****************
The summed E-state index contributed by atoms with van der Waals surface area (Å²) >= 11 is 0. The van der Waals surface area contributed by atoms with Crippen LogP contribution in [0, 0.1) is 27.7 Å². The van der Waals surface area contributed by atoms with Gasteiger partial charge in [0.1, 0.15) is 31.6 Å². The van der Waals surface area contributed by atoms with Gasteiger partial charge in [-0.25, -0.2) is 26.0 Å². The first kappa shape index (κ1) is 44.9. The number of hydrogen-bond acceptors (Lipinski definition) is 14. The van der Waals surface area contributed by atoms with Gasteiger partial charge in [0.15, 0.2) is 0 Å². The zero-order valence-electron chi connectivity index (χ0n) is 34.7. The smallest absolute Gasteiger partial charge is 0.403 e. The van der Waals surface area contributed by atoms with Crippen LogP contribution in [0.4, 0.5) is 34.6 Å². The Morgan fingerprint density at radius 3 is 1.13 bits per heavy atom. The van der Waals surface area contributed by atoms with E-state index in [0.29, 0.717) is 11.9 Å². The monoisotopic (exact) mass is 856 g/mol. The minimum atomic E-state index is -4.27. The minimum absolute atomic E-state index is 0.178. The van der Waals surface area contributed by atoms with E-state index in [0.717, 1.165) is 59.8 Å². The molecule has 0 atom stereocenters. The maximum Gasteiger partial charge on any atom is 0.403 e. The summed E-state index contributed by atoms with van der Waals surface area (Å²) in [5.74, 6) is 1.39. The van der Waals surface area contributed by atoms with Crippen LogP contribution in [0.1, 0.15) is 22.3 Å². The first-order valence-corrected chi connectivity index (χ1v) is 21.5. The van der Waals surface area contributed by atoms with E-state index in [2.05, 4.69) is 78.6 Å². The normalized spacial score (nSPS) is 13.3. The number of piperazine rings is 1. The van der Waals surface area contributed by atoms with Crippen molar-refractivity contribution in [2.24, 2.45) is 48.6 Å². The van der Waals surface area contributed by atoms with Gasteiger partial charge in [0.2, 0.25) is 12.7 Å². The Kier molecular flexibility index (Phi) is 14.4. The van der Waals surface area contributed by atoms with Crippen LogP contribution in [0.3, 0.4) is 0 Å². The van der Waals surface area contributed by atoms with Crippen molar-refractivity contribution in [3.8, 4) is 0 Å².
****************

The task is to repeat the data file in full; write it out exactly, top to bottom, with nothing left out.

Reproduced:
The summed E-state index contributed by atoms with van der Waals surface area (Å²) >= 11 is 0. The van der Waals surface area contributed by atoms with Crippen LogP contribution in [0, 0.1) is 27.7 Å². The van der Waals surface area contributed by atoms with Gasteiger partial charge in [0.1, 0.15) is 31.6 Å². The van der Waals surface area contributed by atoms with Gasteiger partial charge in [-0.25, -0.2) is 26.0 Å². The first kappa shape index (κ1) is 44.9. The number of hydrogen-bond acceptors (Lipinski definition) is 14. The van der Waals surface area contributed by atoms with Gasteiger partial charge in [0.15, 0.2) is 0 Å². The zero-order valence-electron chi connectivity index (χ0n) is 34.7. The smallest absolute Gasteiger partial charge is 0.403 e. The van der Waals surface area contributed by atoms with Crippen LogP contribution in [0.4, 0.5) is 34.6 Å². The Morgan fingerprint density at radius 3 is 1.13 bits per heavy atom. The van der Waals surface area contributed by atoms with E-state index in [0.29, 0.717) is 11.9 Å². The monoisotopic (exact) mass is 856 g/mol. The minimum atomic E-state index is -4.27. The minimum absolute atomic E-state index is 0.178. The van der Waals surface area contributed by atoms with E-state index in [0.717, 1.165) is 59.8 Å². The molecule has 0 atom stereocenters. The maximum Gasteiger partial charge on any atom is 0.403 e. The summed E-state index contributed by atoms with van der Waals surface area (Å²) in [5.74, 6) is 1.39. The van der Waals surface area contributed by atoms with Crippen LogP contribution in [0.1, 0.15) is 22.3 Å². The first-order valence-corrected chi connectivity index (χ1v) is 21.5. The van der Waals surface area contributed by atoms with E-state index in [2.05, 4.69) is 78.6 Å². The normalized spacial score (nSPS) is 13.3. The number of piperazine rings is 1. The van der Waals surface area contributed by atoms with Crippen molar-refractivity contribution in [2.24, 2.45) is 48.6 Å². The van der Waals surface area contributed by atoms with Gasteiger partial charge in [0.2, 0.25) is 12.7 Å². The Kier molecular flexibility index (Phi) is 14.4. The van der Waals surface area contributed by atoms with Crippen LogP contribution in [0.3, 0.4) is 0 Å². The van der Waals surface area contributed by atoms with Crippen molar-refractivity contribution in [3.8, 4) is 0 Å².